This album is like an unprivileged autistic child. Truly brilliant, yet so different from its fellow children, to the extent where very few understand its brilliance, or even sense any speck of wit beneath the difficult-to-penetrate surface of unlikeness. Everyone notices the child sticks out like a sore thumb among its peers and cannot but compare it. Because this child was unprivileged growing up it never had the chance to develop expressing its true cleverness in ways easily perceptible. The child never had a piano or computer they could dazzle skeptics with their aptitude of using it, or a guitar on which it could learn classic 80s Metallica solos for that matter. So it had to learn to express itself on its own terms. It expressed itself in a language few could read, and so only a handful of people understood that the child was truly a saint.

Most of you are likely familiar with the fact that Metallica has changed a great deal since it first rose to fame in the early 80s. The band evolved a great deal in that decade, but this evolution was largely accepted by their fans, partly because standards of what metal should be were not as set in stone at that point. With an even greater change in their sound, 1991’s more rock-oriented Black Album was their first album to draw a great deal of backlash, and each album since has drawn more backlash, and multiplied the uncountable amount of times they have been accused of “selling out”.

St. Anger is often negatively pointed out by old-school fans as the epitome of what can result if a band “sells out”. But in the metal world, “selling out” usually refers simply to a band changing their style from what they defined themselves as when they became popular. In reality, they were probably largely in it for the money from the time they made “Kill ‘Em All”, and certainly were by the time they signed to Elektra in 1984 - not that this negatively impacts the quality of the music at all. Furthermore, I would argue that St. Anger is actually a much less accessible album than their 1980’s efforts. What Metallica accomplished in the 1980’s was taking thrash metal and smoothing it out, writing/playing it in the pristine calculated way of mainstream rock music – they were the first (and arguably only) band to make serious thrash metal truly accessible to the masses. Their later 80s albums utilized even more accessible pop-like song writing, but managed to do this within the rules of serious thrash metal, which is the other reason why these albums were still accepted by much of Metallica’s old-school fan base. In the 90s, Metallica decided to make albums which actually were rock - instead of metal that was written and played like rock - and this was deemed unacceptable.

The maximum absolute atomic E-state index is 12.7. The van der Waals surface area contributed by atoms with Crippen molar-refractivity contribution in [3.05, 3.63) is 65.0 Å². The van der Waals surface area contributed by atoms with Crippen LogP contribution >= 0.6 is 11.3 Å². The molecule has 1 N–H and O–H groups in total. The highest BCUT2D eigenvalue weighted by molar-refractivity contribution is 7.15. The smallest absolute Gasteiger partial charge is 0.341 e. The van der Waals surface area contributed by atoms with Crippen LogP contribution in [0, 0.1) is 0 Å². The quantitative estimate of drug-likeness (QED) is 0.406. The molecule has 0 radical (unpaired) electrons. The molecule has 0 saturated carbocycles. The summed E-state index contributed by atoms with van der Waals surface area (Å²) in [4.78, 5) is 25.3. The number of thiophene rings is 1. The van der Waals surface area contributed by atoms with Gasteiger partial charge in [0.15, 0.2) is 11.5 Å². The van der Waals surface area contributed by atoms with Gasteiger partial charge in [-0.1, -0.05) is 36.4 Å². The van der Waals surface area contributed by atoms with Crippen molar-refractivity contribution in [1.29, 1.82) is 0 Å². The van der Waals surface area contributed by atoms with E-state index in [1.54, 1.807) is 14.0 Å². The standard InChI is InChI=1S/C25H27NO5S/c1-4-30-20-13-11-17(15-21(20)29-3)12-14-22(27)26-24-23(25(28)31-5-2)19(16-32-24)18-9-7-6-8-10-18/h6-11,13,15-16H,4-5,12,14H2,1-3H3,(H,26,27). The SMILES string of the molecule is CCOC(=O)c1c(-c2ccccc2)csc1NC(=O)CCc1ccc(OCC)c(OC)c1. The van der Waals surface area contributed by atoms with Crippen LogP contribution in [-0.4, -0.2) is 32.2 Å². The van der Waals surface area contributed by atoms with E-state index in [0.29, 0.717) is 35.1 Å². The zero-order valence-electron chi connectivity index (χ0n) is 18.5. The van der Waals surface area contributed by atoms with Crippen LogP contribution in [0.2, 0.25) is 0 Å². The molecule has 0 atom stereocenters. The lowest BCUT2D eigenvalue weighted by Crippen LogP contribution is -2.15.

The backlash behind St. Anger is for different reasons though. This time Metallica attempted to reincorporate elements of the thrash metal which made them famous, but because they had already evolved their sound so far from that, the end result was completely different. But what was particularly unusual is that this album ended up sounding different from not only their 80s material, but from any other metal recording.

In “Some Kind Of Monster”, the documentary about the making of this album, it is made clear that the members went through an insane amount of emotional turmoil during the making of this album. They had so much difficulty working together that they even had to a have a psychologist with them in the studio. The breed of anger which they were experiencing during this process was so intense and extreme, it transcended the emotional spectrum of traditional thrash metal and could only be expressed in an entirely new kind of metal. The reason this album is so unique is because no other band has ever made an album under such circumstances. Any other band would have simply given up, broken up, and not made an album. But, for reasons financial or otherwise, Metallica knew they simply HAD to make this album and went to the greatest lengths (such as having the shrink in the studio) to ensure that it happened.